Editorial: A Unity Based on Truth -- By: Thomas R. Schreiner
SBJT 5:4 (Winter 2001) p. 2
Editorial: A Unity Based on Truth
Thomas R. Schreiner is a professor of New Testament at The Southern Baptist Theological Seminary. He has also taught New Testament at Azusa Pacific University and Bethel Theological Seminary. He is the author of Romans in the Baker Exegetical Commentary on the New Testament and coauthor of The Race Set Before Us: A Biblical Theology of Perseverance and Assurance. His most recent book is Paul, the Apostle of God’s Glory in Christ: A Pauline Theology. In addition, he is serving as the preaching pastor of Clifton Baptist Church in Louisville, Kentucky.
I grew up in a Roman Catholic home and attended parochial schools for nine years. When I was young, I attended church regularly. I was baptized in infancy as a Roman Catholic, received my first communion at six years of age, and was confirmed at the age of twelve. During those years I was convinced that Protestants were wrong, though I never gave Protestantism much thought. I do think that one can be a genuine believer in Christ as a Roman Catholic, but I was not in that company. In my teenage years I slowly drifted from the church, for religion meant very little to my everyday life. Almost all of my Catholic friends had the same experience. When I was seventeen years of age, I was converted through the influence of the person who later became my wife. She gave me a Bible to read. As I read it, I realized that we are justified by faith alone and not by our works. This teaching of the Apostle Paul was wonderfully liberating and refreshing. I understood that Mary was not a mediator between God and man, but our one and only mediator was Christ Jesus (1 Tim 2:5). It dawned upon me when reading Hebrews that the only priest I needed was Jesus Christ, the great high priest whose blood was shed so that I could enter into God’s presence with confidence. The theology of the mass contradicted the once-for-all sacrifice of Christ on Calvary. Nowhere did the scriptures teach that a pope should rule the church.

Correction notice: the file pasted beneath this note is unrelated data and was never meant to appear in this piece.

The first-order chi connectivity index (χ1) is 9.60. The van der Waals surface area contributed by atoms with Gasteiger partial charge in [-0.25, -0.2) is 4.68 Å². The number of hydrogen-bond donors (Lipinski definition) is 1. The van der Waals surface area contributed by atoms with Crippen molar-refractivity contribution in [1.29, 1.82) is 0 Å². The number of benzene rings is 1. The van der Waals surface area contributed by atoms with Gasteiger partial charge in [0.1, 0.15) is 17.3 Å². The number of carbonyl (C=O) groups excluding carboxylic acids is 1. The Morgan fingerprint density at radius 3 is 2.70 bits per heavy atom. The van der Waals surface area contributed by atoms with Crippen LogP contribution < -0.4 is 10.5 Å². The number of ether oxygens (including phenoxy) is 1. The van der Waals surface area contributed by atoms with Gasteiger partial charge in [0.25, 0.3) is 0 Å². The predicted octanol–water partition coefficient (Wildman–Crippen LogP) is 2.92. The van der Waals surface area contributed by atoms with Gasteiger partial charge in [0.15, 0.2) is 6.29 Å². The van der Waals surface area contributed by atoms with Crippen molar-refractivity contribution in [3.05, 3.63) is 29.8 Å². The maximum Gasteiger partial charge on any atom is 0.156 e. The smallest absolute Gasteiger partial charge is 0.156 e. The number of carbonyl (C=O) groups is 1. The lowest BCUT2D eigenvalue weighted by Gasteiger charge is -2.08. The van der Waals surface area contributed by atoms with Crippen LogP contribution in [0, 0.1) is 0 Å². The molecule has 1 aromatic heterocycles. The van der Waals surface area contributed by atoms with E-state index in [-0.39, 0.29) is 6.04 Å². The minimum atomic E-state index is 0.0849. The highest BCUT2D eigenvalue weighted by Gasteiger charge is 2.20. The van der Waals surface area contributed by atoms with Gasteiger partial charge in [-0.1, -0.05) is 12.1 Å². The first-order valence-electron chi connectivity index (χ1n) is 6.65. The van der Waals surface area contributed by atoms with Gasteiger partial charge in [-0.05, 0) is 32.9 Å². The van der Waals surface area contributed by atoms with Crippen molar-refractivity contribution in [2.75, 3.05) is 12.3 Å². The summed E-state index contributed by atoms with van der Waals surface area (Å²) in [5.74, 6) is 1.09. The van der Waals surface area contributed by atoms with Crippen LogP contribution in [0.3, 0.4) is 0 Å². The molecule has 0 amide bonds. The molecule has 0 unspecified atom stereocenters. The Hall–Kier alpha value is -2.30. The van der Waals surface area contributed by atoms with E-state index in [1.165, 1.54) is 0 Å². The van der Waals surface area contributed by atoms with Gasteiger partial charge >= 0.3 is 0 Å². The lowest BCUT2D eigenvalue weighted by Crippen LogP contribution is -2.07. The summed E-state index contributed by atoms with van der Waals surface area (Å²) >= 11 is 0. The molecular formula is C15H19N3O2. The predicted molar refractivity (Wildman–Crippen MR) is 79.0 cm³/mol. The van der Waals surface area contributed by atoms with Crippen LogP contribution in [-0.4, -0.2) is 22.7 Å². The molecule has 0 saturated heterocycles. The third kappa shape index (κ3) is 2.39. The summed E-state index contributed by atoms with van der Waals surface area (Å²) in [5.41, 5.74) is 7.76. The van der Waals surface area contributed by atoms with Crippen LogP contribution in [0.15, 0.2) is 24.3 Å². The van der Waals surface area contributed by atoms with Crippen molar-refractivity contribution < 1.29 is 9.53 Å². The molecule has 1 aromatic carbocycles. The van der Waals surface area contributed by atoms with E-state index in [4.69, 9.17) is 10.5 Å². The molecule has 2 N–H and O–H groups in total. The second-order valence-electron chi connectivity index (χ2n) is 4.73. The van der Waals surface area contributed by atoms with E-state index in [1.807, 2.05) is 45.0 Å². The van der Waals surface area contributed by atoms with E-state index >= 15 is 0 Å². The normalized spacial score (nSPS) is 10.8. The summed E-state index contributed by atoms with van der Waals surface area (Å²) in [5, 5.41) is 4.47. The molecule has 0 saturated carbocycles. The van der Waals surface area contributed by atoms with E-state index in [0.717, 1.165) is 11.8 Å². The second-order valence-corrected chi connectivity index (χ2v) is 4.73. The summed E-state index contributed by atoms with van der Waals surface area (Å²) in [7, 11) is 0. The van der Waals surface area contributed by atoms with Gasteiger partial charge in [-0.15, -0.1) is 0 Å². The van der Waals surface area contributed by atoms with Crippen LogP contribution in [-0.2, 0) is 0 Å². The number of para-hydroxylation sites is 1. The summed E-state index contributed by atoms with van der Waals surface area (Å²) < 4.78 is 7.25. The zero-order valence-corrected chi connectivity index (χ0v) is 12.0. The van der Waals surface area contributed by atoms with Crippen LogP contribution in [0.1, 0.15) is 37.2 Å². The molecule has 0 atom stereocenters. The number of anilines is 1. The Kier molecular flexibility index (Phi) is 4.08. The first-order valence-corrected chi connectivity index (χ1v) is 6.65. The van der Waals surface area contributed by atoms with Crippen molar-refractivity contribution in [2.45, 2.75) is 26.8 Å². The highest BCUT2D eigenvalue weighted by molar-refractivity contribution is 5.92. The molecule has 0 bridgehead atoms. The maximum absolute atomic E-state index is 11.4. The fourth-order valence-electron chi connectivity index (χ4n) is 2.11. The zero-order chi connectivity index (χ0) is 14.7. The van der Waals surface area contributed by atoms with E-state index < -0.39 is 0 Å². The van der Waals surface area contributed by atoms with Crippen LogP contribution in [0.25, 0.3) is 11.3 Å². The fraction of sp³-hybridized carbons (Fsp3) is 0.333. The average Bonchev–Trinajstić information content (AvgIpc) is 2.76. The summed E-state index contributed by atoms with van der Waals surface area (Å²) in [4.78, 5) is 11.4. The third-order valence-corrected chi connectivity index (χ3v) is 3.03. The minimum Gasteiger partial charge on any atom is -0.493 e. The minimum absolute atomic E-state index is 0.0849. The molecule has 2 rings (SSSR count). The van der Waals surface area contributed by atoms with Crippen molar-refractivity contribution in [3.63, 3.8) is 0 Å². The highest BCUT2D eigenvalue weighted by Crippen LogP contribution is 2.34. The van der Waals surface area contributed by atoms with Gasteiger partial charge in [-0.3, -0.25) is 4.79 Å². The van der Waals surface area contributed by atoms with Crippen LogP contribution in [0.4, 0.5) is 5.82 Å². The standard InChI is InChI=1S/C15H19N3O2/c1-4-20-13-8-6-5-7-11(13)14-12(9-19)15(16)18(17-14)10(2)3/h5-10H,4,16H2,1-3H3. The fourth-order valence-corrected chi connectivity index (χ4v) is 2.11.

I had these experiences some thirty years ago. Since then I have met genuine Roman Catholic believers, especially charismatic Catholics. I have also met some evangelical converts from Roman Catholicism who had very negative experiences with Catholicism in their early years. Such converts have occasionally responded with words about Roman Catholicism that are overly harsh and vituperative. For myself, I do not look back on my years as a Roman Catholic as years of repression. I grew up in a wonderful home and have many fond memories of my early years. I am thankful that I learned from Roman Catholics that God is a holy God. He is to be reverenced and feared as the holy one. Some Protestants seem to think of God as their buddy. By God...
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